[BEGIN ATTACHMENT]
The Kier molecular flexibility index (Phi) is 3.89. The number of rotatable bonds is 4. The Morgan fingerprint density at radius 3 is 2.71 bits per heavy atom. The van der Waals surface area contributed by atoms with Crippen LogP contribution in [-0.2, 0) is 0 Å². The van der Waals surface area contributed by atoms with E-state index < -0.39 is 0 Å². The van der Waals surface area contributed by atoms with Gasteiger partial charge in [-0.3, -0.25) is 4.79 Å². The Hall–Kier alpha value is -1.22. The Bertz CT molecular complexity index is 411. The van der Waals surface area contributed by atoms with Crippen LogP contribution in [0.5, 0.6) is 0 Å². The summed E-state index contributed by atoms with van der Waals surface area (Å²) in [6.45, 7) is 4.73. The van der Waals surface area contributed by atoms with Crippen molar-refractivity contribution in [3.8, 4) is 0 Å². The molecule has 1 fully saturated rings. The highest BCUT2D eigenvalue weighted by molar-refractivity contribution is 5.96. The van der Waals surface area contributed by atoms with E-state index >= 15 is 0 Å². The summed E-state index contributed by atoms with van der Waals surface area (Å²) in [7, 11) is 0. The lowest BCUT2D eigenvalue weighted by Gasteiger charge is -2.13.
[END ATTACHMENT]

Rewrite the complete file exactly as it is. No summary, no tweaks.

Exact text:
The Kier molecular flexibility index (Phi) is 3.89. The number of rotatable bonds is 4. The Morgan fingerprint density at radius 3 is 2.71 bits per heavy atom. The van der Waals surface area contributed by atoms with Crippen LogP contribution in [-0.2, 0) is 0 Å². The van der Waals surface area contributed by atoms with E-state index < -0.39 is 0 Å². The van der Waals surface area contributed by atoms with Gasteiger partial charge in [-0.3, -0.25) is 4.79 Å². The Hall–Kier alpha value is -1.22. The Bertz CT molecular complexity index is 411. The van der Waals surface area contributed by atoms with Crippen LogP contribution in [0.5, 0.6) is 0 Å². The summed E-state index contributed by atoms with van der Waals surface area (Å²) in [6.45, 7) is 4.73. The van der Waals surface area contributed by atoms with Crippen molar-refractivity contribution in [3.8, 4) is 0 Å². The molecule has 1 fully saturated rings. The highest BCUT2D eigenvalue weighted by molar-refractivity contribution is 5.96. The van der Waals surface area contributed by atoms with E-state index >= 15 is 0 Å². The summed E-state index contributed by atoms with van der Waals surface area (Å²) in [7, 11) is 0. The lowest BCUT2D eigenvalue weighted by Gasteiger charge is -2.13.